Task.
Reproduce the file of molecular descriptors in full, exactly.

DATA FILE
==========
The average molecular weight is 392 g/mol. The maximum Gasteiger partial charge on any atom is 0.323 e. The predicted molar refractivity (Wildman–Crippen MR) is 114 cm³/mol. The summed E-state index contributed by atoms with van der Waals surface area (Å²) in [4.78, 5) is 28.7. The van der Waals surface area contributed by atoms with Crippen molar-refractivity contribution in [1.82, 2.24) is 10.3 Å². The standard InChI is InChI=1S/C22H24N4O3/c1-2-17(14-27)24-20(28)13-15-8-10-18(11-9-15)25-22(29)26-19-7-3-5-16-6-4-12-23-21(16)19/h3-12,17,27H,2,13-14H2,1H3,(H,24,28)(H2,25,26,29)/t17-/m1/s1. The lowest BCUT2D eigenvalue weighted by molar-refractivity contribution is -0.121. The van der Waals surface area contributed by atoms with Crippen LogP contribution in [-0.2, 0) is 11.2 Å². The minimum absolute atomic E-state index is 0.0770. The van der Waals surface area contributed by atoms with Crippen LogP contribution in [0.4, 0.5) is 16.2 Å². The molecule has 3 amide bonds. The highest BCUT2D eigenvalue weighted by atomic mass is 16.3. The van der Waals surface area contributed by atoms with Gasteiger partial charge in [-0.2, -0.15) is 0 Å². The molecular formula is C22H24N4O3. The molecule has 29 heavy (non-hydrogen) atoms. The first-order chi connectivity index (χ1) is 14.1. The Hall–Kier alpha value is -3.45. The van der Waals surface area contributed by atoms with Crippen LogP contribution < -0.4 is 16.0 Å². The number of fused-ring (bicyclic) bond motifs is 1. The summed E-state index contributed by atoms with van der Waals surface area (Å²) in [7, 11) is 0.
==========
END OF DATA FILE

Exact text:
The average molecular weight is 392 g/mol. The maximum Gasteiger partial charge on any atom is 0.323 e. The predicted molar refractivity (Wildman–Crippen MR) is 114 cm³/mol. The summed E-state index contributed by atoms with van der Waals surface area (Å²) in [4.78, 5) is 28.7. The van der Waals surface area contributed by atoms with Crippen molar-refractivity contribution in [1.82, 2.24) is 10.3 Å². The standard InChI is InChI=1S/C22H24N4O3/c1-2-17(14-27)24-20(28)13-15-8-10-18(11-9-15)25-22(29)26-19-7-3-5-16-6-4-12-23-21(16)19/h3-12,17,27H,2,13-14H2,1H3,(H,24,28)(H2,25,26,29)/t17-/m1/s1. The lowest BCUT2D eigenvalue weighted by molar-refractivity contribution is -0.121. The van der Waals surface area contributed by atoms with Crippen LogP contribution in [-0.2, 0) is 11.2 Å². The minimum absolute atomic E-state index is 0.0770. The van der Waals surface area contributed by atoms with Crippen LogP contribution in [0.4, 0.5) is 16.2 Å². The molecule has 3 amide bonds. The highest BCUT2D eigenvalue weighted by atomic mass is 16.3. The van der Waals surface area contributed by atoms with Gasteiger partial charge in [-0.2, -0.15) is 0 Å². The molecular formula is C22H24N4O3. The molecule has 29 heavy (non-hydrogen) atoms. The first-order chi connectivity index (χ1) is 14.1. The Hall–Kier alpha value is -3.45. The van der Waals surface area contributed by atoms with Crippen LogP contribution < -0.4 is 16.0 Å². The number of fused-ring (bicyclic) bond motifs is 1. The summed E-state index contributed by atoms with van der Waals surface area (Å²) in [7, 11) is 0.